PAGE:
O'er hills and vallies sounded, in notes that seemed to tell,
That Father Dan was coming, his duty to fulfill,
At the parish church of Clooney, just one mile from Spancilhill.

And when our duty did commence, we all knelt down in prayer,
In hopes for to be ready, to climb the Golden Stair.
And when back home returning, we danced with right good will,
To Martin Moilens music, at the Cross of Spancilhill.

It being on the twenty third of June, the day before the fair,
Sure Erin's sons and daughters, they all assembled there.
The young, the old, the stout and the bold, they came to sport and kill,
What a curious combination, at the Fair of Spancilhill.

I went into my old home, as every stone can tell,
The old boreen was just the same, and the apple tree over the well,
I miss my sister Ellen, my brothers Pat and Bill,
Sure I only met my strange faces at my home in Spancilhill.

I called to see my neighbors, to hear what they might say,
The old were getting feeble, and the young ones turning grey.
I met with tailor Quigley, he's as brave as ever still,
Sure he always made my breeches when I lived in Spancilhill.

I paid a flying visit, to my first and only love,
She's as pure as any lilly, and as gentle as a dove.
She threw her arms around me, saying Mike I love you still,
She is Mack the Rangers daughter, the Pride of Spancilhill.

I thought I stooped to kiss her, as I did in days of yore,
Says she Mike you're only joking, as you often were before,
The cock crew on the roost again, he crew both loud and shrill,
And I awoke in California, far far from Spancilhill.

But when my vision faded, the tears came in my eyes,
In hope to see that dear old spot, some day before I die.
May the Joyous King of Angels, His Choicest Blessings spill,
On that Glorious spot of Nature, the Cross of Spancilhill.

Traditional Version

Last night as I lay dreaming of pleasant days gone by,
Me mind bein´ bent on rambling to Ireland I did fly,
I stepped on board a vision and followed with the will,
When next I came to anchor at the cross near Spancil Hill.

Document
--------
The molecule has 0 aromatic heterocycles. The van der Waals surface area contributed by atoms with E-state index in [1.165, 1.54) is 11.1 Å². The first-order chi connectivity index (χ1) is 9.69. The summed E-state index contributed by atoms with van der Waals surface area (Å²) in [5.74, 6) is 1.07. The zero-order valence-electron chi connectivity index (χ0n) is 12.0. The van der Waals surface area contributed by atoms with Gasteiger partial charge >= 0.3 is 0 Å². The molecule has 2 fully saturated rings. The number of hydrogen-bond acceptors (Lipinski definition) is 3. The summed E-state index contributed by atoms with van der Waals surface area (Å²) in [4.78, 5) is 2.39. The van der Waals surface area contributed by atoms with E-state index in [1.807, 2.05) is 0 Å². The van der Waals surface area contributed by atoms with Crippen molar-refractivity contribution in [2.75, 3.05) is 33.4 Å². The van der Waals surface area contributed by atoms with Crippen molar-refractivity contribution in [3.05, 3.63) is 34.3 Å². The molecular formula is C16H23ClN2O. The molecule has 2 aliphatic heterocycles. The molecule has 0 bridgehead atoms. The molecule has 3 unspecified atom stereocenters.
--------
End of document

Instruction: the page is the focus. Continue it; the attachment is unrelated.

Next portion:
Delighted by the novelty, enchanted by the scene
Where in my early boyhood so often I had been
I thought I heard a murmur and I think I hear it still,
It's that little stream of water that flows down Spancil Hill.

Being on the twenty-third of June, the day before the fair,
When Ireland's sons and daughters in crowds assembled there
The young, the old, the brave and the bold, their duty to fulfill,
At the parish church of Clooney, a mile from Spancil Hill.

I went to see my neighbours, to hear what they might say,
The old ones were all dead and gone, and the young ones turning grey
I met the tailor Quigley, he's as bold as ever still,
Sure he used to make my britches when I lived in Spancil Hill.

I paid a flying visit to my first and only love,
She's as fair as any lily and gentle as a dove
She threw her arms around me, saying "Johnny, I love you still"
Ah she's Nell, the farmer's daughter, the pride of Spancil Hill

I dreamt I held and kissed her as in the days of yore
She said "Johnny you're only joking, as many's the time before"
The cock he crew in the morning, he crew both loud and shrill,
I awoke in California, many miles from Spancil Hill.

Another popular Version

One night as I lay dreaming of pleasant days gone by
My mind was bent on rambling to Ireland I did fly
I stepped on a vision and I followed with the wind,
When at last I came to anchor at the cross of Spancill Hill.

Then on the 23rd of June the day before the fair,
When Ireland's sons and daughters and friends assembled there.
The young and the old, the brave and the bold came their duty to fulfill
At the Parish Church in Clooney a mile from Spancill Hill.

I went to see my neighbours to see how they did fare,
The old ones were all dead and gone the young ones turning grey.
I met with tailor Quigley he's as funny as ever still,
And I used to patch his britches when I lived in Spancill Hill.

I paid a flying visit to my one and only love,
She's as gentle as a puppy and as pretty as a doll
She threw her arms around me saying, "Johnny I love you still,"
Sure she's Ned the farmer's daughter and the pride of Spancill Hill.
[Alt: She was Meg, the farmer's daughter, and the pride of Spancill Hill.]

I dreamt I held and kissed her as many a time before,
Oh Johnny you're only joking as many a time before.
The cock he crowed in the morning, he crowed both clear and shrill,
And I woke in California many miles from Spancill Hill.

Alterations and Revisions in Modern Music

The lyrics of "Spancil Hill" have inspired many songs up to date, for instance "Fairmount Hill", a track on the album The Meanest of Times from the Celtic Punk band the Dropkick Murphys.

See also

References